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How to Survive the Irritable Male Syndrome: 10 Tips to Keep Your Relationship From Falling Apart

How to Survive the Irritable Male Syndrome: 10 Tips to Keep Your Relationship From Falling Apart


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Published by Jed Diamond
Read Jed’s new book, Mr. Mean: Saving Your Relationship from the Irritable Male Syndrome at: http://tinyurl.com/MrMeanBook

Studies show that 50% of first marriages, 67 percent of second marriages, and 74% of third marriages end in divorce. As a marriage and family counselor who specializes in helping men and the women who love them, I’ve found that the hidden destroyer of good relationships is a phenomenon I call “The Irritable Male Syndrome (IMS).” Here are 10 tips for keeping IMS from wrecking your marriage.
Read Jed’s new book, Mr. Mean: Saving Your Relationship from the Irritable Male Syndrome at: http://tinyurl.com/MrMeanBook

Studies show that 50% of first marriages, 67 percent of second marriages, and 74% of third marriages end in divorce. As a marriage and family counselor who specializes in helping men and the women who love them, I’ve found that the hidden destroyer of good relationships is a phenomenon I call “The Irritable Male Syndrome (IMS).” Here are 10 tips for keeping IMS from wrecking your marriage.

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Published by: Jed Diamond on Apr 10, 2010
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10 Tips for Keeping Irritable Male Syndrome From Wrecking Your Relationship Read Jed’s new book

, Mr. Mean: Saving Your Relationship from the Irritable Male Syndrome on Scribd at: http://tinyurl.com/MrMeanBook or get a “hard copy” by going to http://www.menalive.com/mrmean.htm Jed Diamond, Ph.D. has been a marriage and family counselor for the last 45 years. He is the author of 8 books, including Looking for Love in All the Wrong Places, Male Menopause, The Irritable Male Syndrome, and Mr. Mean: Saving Your Relationship from the Irritable Male Syndrome (May, 2010). He offers counseling to men, women, and couples in his office in California or by phone with people throughout the U.S. and around the world. To receive a Free E-book on Men’s Health and a free subscription to Jed’s e-newsletter go to www.MenAlive.com. If you are looking for an expert counselor to help with relationship issues, write Jed@MenAlive.com. Studies show that 50% of first marriages, 67 percent of second marriages, and 74% of third marriages end in divorce. As a marriage and family counselor who specializes in helping men and the women who love them, I’ve found that the hidden destroyer of good relationships is a phenomenon I call “The Irritable Male Syndrome (IMS).” Here are 10 tips for keeping IMS from wrecking your marriage. 1. Know your enemy. Here’s a letter I received, typical of thousands, which describes what families are up against. “Last month a man came home from work with my husband’s face but he did not act at all like the man I married. I've known this man for 30 years, married 22 of them and have never met this guy before. Angry, nasty, and cruel are just a few words to describe him. He used to be the most upbeat, happy person I knew. Now he’s gone from Mr. Nice to Mr. Mean. In spite of how he treats me I still love my husband and want to save our marriage. Women often wonder how the man can change from looking at her with love and affection to giving her looks filled with hate and revulsion. One visual aid that helps them to understand what is going on is to recall the optical illusion of the “old-witch/young woman.”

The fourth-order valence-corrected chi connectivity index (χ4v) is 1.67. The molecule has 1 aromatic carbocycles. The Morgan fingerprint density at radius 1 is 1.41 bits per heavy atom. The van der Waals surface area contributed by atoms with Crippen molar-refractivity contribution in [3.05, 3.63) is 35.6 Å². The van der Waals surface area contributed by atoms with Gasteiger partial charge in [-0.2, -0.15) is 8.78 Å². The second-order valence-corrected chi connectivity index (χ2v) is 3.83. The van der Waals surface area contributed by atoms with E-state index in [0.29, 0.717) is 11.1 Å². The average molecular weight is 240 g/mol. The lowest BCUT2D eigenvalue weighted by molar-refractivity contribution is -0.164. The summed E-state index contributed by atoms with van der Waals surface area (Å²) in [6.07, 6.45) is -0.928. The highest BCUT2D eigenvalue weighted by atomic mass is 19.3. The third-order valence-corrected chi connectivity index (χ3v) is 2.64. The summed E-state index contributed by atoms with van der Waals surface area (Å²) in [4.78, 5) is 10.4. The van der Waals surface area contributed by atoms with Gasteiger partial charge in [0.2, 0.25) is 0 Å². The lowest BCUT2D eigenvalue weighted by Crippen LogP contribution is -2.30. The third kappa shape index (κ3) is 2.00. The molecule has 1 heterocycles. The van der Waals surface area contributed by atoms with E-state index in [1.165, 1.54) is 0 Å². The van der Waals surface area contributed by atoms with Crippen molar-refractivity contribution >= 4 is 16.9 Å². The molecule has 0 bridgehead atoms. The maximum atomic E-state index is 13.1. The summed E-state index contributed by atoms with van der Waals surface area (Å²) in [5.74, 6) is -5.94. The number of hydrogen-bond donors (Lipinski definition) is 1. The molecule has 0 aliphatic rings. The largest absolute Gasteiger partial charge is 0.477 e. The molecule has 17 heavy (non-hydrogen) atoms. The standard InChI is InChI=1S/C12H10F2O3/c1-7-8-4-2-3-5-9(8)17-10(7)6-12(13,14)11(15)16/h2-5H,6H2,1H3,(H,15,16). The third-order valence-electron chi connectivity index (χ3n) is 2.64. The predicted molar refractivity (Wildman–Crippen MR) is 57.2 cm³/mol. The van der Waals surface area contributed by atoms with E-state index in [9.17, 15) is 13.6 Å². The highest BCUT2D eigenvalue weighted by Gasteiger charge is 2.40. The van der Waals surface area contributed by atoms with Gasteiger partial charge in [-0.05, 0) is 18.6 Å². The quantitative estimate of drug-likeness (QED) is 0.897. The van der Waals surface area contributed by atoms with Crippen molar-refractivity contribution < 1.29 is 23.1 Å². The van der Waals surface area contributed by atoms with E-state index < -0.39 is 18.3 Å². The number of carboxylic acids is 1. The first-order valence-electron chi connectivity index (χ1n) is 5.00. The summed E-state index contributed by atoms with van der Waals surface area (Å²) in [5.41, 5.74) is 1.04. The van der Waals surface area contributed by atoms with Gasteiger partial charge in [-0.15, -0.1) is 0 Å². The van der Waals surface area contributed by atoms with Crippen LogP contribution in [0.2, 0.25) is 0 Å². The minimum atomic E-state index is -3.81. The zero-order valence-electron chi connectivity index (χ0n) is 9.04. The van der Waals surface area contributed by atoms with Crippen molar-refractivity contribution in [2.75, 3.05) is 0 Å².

What do you see? Is it a profile of a young and beautiful lady, or do you see an old witch with huge and ugly nose?

You can’t see them both at the same time. Our brain organizes what it sees as one or the other. Men experiencing IMS often get “locked in” to the witch and aren’t able to hold a positive vision of their wives. When IMS comes into the home, he blames her and she blames him. But the real villain is IMS monster who laughs maliciously in the background. 2. Understand your man has been transformed from Dr. Jekyll to Mr. Hyde. One of the most devastating aspects of IMS is watching the man you love change from a loving husband and father to someone who seems bent on destroying everyone around him. “My husband’s personality suddenly changed from my funny, loving Dr. Jekyll into an angry, resentful, and controlling Mr. Hyde,” this married, mother of three, wrote to me. “He grew increasingly angry with me and seemed to withdraw from our marriage. We used to enjoy being together. Now he spends most of his time in his home office or at the neighborhood bars until well after 1 A.M.” Fortunately this transformation from Mr. Nice to Mr. Mean is reversible. 3. Recognize the 4 most common symptoms of IMS. In the research study I conducted with over 60,000 males, I found there were 50 symptoms (You can take the full quiz at www.IMSquiz.com) that were indicative of Irritable Male Syndrome. Here are the most common.


It’s as though the man was emotionally sunburned. It seems that every little thing sets him off. She feels like she’s walking on egg shells trying to avoid setting him off. He feels like everyone is going out of their way to irritate him. • Anxiety.

Anxiety is a state of apprehension, uncertainty, and fear resulting from the anticipation of a realistic, or fantasized, threatening event or situation. IMS men live in constant worry and fear. There are many real threats that they are dealing with—sexual changes, job insecurities, relationship problems. There are also many uncertainties that lead men to ruminate and fantasize about future problems that may never occur. • Frustration.

IMS men feel blocked in attaining what they want and need in life. They often feel defeated in the things they try to do to improve their lives. These men feel frustrated in their relationships with family, friends, and at work. The world is changing and they don’t know where, how, or if they fit in. Author Susan Faludi captures this frustration in her book Stiffed: The Betrayal of the American Man. The frustration is expressed in the question that is at the center of her study of American males. “If, as men are so often told, they are the dominant sex, why do so many of them feel dominated, done in by the world?” This frustration, which is frequently hidden and unrecognized, is a key element of IMS. • Anger.